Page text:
Ammonia, Plasma

There are no preparation instructions.

The following is a list of what is included in the item above. Click the test(s) below to view what biomarkers are measured along with an explanation of what the biomarker is measuring.

Also known as: Ammonia Plasma

Ammonia (P)

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The Ammonia, Plasma test contains 1 test with 1 biomarker.

IMPORTANT - The specimen for this test must be collected at a patient service center that can collect, store and transport frozen samples as outlined below.  

IMPORTANT: Before ordering this lab test, check and confirm with the selected patient service center to ensure that they can collect, store and transport frozen samples as outlined below.

Preferred Specimen(s) 

2 mL frozen plasma collected in an EDTA (lavender-top) tube

Collection Instructions 

Collect blood from stasis-free vein of patient (e.g., no tourniquet). Patient should not clench fist during collection, as muscular exertion often increases venous ammonia levels. Patient should avoid smoking prior to phlebotomy since smoking increases plasma ammonia levels. Tubes should be filled completely and kept tightly stoppered at all times. Place immediately on ice. Separate plasma from cells within 20 minutes and freeze plasma immediately.

Transport Temperature 


Specimen Stability 

Room temperature: Unstable
Refrigerated: Unstable
Frozen -20° C: 72 hours
Frozen -70° C: 7 days

Reject Criteria 

Hemolysis • Lipemia • Received thawed • PPT Potassium EDTA (white-top) tube

Brief Description: The Ammonia Plasma test is a medical laboratory examination that measures the concentration of ammonia in the plasma, which is the liquid part of the blood. Ammonia is a waste product produced during the breakdown of proteins and is normally processed and eliminated by the liver. This test is crucial in assessing liver function and identifying conditions that may lead to ammonia accumulation in the bloodstream.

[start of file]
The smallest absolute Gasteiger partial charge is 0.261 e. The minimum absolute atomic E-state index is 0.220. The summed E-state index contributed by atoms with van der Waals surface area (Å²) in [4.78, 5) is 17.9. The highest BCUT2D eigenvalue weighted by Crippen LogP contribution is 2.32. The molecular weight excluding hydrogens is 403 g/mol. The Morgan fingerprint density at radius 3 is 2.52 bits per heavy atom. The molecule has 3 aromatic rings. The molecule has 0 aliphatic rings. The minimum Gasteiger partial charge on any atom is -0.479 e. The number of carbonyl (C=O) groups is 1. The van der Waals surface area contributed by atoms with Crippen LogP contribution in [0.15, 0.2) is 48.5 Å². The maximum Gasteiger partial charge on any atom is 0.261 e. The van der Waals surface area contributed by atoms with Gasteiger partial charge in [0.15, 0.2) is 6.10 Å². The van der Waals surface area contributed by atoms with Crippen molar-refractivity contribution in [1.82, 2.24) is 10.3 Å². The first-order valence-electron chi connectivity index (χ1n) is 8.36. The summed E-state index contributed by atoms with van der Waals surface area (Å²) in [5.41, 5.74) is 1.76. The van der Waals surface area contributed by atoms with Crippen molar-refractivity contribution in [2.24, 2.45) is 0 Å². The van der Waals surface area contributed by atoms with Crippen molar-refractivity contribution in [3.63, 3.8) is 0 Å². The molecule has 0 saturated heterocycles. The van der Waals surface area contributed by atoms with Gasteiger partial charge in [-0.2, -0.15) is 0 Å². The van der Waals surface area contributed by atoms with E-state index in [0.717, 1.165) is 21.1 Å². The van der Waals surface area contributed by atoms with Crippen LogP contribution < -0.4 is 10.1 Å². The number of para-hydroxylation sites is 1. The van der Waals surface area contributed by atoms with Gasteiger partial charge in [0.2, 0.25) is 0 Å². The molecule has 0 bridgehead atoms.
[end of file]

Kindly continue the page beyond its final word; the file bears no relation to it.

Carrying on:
Also Known As: NH3 Test, NH3 Plasma Test, Ammonia Blood Test

Collection Method: Blood Draw

Specimen Type: Plasma

Test Preparation: No preparation required

When is an Ammonia test ordered?

An ammonia test may be required if an infant exhibits any of these symptoms within the first few days after delivery:

  • Irritability
  • Vomiting
  • Lethargy
  • Seizures

A medical professional may order an ammonia test if a child exhibits these symptoms a week after a viral infection like the flu or chicken pox or if they think the child might have Reye syndrome.

An ammonia level may be requested to help determine the source of the change in consciousness when individuals exhibit mental changes, disorientation, tiredness, or slide into a coma and may have liver disease or renal failure. When a person suddenly becomes more acutely ill, an ammonia level as well as other liver function tests may be requested in patients with stable liver disease.

What does an Ammonia blood test check for?

A byproduct of the breakdown of protein in the intestines, ammonia is largely produced by bacteria. Excess ammonia can build up in the blood if it is not properly digested and eliminated from the body. This examination calculates the blood's ammonia level.

Normally, ammonia travels through the blood to the liver, where it is transformed into the compounds urea and glutamine. Once at the kidneys, the urea is removed through the urine. Ammonia builds up in the blood and can enter the brain if this "urea cycle" does not completely break down the ammonia.

The brain is poisonous to ammonia. For instance, ammonia and other substances processed by the liver can build up in the brain and induce a condition known as hepatic encephalopathy when liver function is considerably impaired as a result of diseases like cirrhosis or hepatitis.

Mental and neurological abnormalities brought on by hepatic encephalopathy can result in confusion, disorientation, tiredness, eventually a coma, and even death.

Children and infants with elevated ammonia levels may vomit often, get agitated, and become progressively more sluggish. If untreated, they could develop respiratory problems, suffer seizures, or fall into a coma.

Lab tests often ordered with an Ammonia test: